Social Change Apparent Among Arabs but Not Among Ultra-orthodox Jews
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Social Change Apparent Among Arabs but Not Among Ultra-orthodox Jews

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Sharp differences in the daily life-style and outlook between Israeli Arab youth and the younger generation of ultra-Orthodox Jews in Jerusalem’s Mea Shearim quarter were reported today by Prof. Rita Simon, visiting professor at the Hebrew University who is conducting a research project on social change.

Prof. Simon, on leave from the University of Illinois, found, for one thing that young Israeli Arabs, while retaining their nationalistic values admire and try to emulate Israeli culture. But the Mea Shearim Jews abhor that culture as the root of all evil. Prof. Simon’s findings were based on a study of 150 families from both communities conducted in 1970-71. The information released today was preliminary, derived from a working draft. The American academician expects to extend her study to a cross-section of the Israeli population to test various aspects of social change.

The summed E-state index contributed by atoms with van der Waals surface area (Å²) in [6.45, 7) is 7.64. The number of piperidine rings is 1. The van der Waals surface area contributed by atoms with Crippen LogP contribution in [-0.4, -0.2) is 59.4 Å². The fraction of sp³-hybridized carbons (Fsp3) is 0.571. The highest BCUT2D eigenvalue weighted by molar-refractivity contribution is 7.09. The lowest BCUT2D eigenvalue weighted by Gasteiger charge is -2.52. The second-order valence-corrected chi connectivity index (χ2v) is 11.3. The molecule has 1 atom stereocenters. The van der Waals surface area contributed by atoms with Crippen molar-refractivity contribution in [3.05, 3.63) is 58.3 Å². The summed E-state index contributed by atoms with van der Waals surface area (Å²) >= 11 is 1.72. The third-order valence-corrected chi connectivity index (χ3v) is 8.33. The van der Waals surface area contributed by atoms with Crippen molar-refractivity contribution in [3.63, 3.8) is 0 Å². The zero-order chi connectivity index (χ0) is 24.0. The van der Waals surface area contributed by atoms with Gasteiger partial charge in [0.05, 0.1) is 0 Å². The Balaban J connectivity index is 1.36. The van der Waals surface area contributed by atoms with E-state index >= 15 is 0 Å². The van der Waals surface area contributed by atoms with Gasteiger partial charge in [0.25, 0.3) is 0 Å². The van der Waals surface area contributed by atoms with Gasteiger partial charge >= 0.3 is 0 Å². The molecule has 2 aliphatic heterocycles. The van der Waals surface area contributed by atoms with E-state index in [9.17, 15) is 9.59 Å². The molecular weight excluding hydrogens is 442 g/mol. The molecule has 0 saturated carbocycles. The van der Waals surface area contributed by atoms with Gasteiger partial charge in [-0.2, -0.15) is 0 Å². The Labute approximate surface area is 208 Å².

She observed that among the Arabs, the present generation has virtually accepted the fact that their children would not dress and live as they did. In Mea Shearim, however, there is great agreement between the generations on questions of life-style and the younger generation, in fact, is critical of their parents for insufficient vigilance in passing on their traditional moral and social values.

Prof. Simon’s study showed that Mea Shearim girls will marry young and become housewives. Arab girls, on the other hand, hope to complete high school at least and to work outside of their homes for, a time. Arab mothers would like to see their daughters have large families–six or more offspring, but the Arab girls want at most no more than 2-3 children, Prof. Simon found.

The Arabs were much more exposed to the local news media than the ultra-Orthodox Jews, Arabs watch television programs, mainly from the neighboring Arab countries and divide their radio listening between Arab and Israeli broadcasts. Most Arab mothers are illiterate but their children read both Hebrew and Arabic newspapers, Prof. Simon found.

In contrast, television is forbidden to the Mea Shearim Jews. They read newspapers, but mainly the religious press and most of them do not listen to the Israeli radio. Most of the women who expressed an interest in the news media, read Yiddish newspapers and listen to Yiddish radio programs. Very few Mea Shearim women read or listen to Hebrew.

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